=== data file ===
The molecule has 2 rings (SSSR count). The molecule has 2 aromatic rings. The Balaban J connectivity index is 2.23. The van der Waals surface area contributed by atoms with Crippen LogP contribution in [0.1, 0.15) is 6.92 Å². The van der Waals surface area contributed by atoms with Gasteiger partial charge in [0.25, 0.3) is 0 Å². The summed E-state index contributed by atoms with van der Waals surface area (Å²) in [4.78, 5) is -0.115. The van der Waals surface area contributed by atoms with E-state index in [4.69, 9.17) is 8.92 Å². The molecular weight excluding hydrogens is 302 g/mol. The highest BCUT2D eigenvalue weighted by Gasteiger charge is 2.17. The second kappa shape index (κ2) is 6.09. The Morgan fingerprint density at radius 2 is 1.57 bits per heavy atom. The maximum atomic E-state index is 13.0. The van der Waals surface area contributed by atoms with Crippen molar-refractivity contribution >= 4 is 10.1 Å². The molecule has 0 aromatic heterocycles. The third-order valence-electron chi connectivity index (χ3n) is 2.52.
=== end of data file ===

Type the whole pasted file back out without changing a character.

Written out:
The molecule has 2 rings (SSSR count). The molecule has 2 aromatic rings. The Balaban J connectivity index is 2.23. The van der Waals surface area contributed by atoms with Crippen LogP contribution in [0.1, 0.15) is 6.92 Å². The van der Waals surface area contributed by atoms with Gasteiger partial charge in [0.25, 0.3) is 0 Å². The summed E-state index contributed by atoms with van der Waals surface area (Å²) in [4.78, 5) is -0.115. The van der Waals surface area contributed by atoms with E-state index in [4.69, 9.17) is 8.92 Å². The molecular weight excluding hydrogens is 302 g/mol. The highest BCUT2D eigenvalue weighted by Gasteiger charge is 2.17. The second kappa shape index (κ2) is 6.09. The Morgan fingerprint density at radius 2 is 1.57 bits per heavy atom. The maximum atomic E-state index is 13.0. The van der Waals surface area contributed by atoms with Crippen molar-refractivity contribution >= 4 is 10.1 Å². The molecule has 0 aromatic heterocycles. The third-order valence-electron chi connectivity index (χ3n) is 2.52.